Is climate change to blame for Hurricane Sandy?

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Hurricane Sandy

A mandatory evacuation has been implemented in New York City, as residents there brace for Hurricane Sandy. But a group of climate change activists braved the calm before the storm this past weekend to hold a rally in Times Square.

The Huffington Post reports that the leading environmental activist organization 350.org organized the event. It was titled “Connect the Dots between Extreme Weather and Climate Change”.

Critics are asking if climate change is to blame for Sandy and the terrifying destruction she has caused so far.

“We’ve never really done anything like this before, but climate change hasn’t really reared its head in this kind of way before,” Phil Aroneanu, the co-founder of 350.org, told The Huffington Post. “Even though you can’t attribute every storm to climate change, the average of 5-degree warmer oceans have created so much more vapor for the storm to pick up and dump on NYC and Boston.”

Officials have shut down New York City schools, businesses and public transportation systems. But despite the ominous precautions, close to 100 activists and 350.org supporters showed up at Times Square for the rally. They reportedly held a banner emblazoned with the words “End Climate Silence,” clear enough to be legible from the landmark’s surrounding skyscrapers.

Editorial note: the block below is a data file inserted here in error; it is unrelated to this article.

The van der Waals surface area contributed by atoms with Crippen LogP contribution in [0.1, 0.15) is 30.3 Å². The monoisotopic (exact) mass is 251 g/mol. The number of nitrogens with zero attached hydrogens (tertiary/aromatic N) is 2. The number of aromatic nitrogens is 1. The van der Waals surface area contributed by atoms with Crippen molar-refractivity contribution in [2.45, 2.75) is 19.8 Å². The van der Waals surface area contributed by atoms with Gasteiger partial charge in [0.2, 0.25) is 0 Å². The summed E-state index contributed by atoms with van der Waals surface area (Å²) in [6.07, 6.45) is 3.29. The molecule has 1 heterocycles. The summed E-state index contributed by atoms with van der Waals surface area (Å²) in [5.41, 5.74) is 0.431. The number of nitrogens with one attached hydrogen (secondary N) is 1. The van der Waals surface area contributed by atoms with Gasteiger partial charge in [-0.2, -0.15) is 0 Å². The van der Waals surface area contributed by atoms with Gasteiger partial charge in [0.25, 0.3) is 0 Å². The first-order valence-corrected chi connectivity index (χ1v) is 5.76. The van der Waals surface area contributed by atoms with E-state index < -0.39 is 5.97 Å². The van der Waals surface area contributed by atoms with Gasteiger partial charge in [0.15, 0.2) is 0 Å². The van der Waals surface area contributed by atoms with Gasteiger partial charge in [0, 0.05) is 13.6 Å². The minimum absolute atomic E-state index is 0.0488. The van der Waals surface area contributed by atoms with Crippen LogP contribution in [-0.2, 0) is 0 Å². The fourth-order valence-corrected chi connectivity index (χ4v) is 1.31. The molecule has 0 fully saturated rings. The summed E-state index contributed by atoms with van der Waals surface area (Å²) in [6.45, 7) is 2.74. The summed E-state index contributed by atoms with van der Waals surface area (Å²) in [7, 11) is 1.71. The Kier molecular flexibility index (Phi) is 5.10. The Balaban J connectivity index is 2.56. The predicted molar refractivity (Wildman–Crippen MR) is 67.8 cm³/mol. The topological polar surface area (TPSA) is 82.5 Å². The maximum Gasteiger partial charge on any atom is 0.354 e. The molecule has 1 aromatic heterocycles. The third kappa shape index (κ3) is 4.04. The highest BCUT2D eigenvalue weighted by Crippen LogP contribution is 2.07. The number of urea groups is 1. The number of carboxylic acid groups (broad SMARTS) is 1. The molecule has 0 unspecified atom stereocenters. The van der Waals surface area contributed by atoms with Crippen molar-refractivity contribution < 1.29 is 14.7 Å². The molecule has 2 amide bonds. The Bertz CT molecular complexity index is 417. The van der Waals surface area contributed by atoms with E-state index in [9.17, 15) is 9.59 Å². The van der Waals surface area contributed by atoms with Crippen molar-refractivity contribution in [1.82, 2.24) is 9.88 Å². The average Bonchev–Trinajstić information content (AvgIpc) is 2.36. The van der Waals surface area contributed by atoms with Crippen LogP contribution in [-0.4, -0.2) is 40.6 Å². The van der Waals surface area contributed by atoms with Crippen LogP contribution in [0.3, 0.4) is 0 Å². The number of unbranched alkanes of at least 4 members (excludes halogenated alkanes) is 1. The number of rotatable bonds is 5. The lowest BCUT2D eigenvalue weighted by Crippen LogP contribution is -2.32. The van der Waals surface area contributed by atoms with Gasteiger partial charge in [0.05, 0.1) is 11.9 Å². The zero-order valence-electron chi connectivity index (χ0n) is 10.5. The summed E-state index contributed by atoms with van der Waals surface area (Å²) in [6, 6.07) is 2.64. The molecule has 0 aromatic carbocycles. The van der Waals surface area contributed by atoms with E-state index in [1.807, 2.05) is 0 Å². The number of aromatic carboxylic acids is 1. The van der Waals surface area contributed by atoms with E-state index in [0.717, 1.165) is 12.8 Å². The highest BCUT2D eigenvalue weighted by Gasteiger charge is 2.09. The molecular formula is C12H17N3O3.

Aroneanu told The Huffington Post that, among other things, the banner is a nod to the lack of attention climate change has received in this year’s presidential election season. For the first time in a generation, the issue of climate change was not specifically raised in a presidential debate.

“It’s frustrating especially from the president. Just yesterday on his MTV appearance, he spoke about climate change, so he knows young people care about it in particular,” Aroneanu told the news agency. “But as a leader, even though Americans don’t want to hear about it, he’s got to speak truth.”

Although 350.org leaders stressed that their first priority is for everyone to stay safe during the storm, Aroneanu told The Huffington Post that this should also been as an opportunity to discuss climate change. Aroneanu is convinced that the phenomenon will bring more extreme weather in the coming years.

Meteorologists have suggested that warmer ocean temperatures are a key factor in the power and speed of recent storms. The National Climatic Data Center says that September 2012’s ocean temperatures were tied with 2005 temperatures for the warmest in history.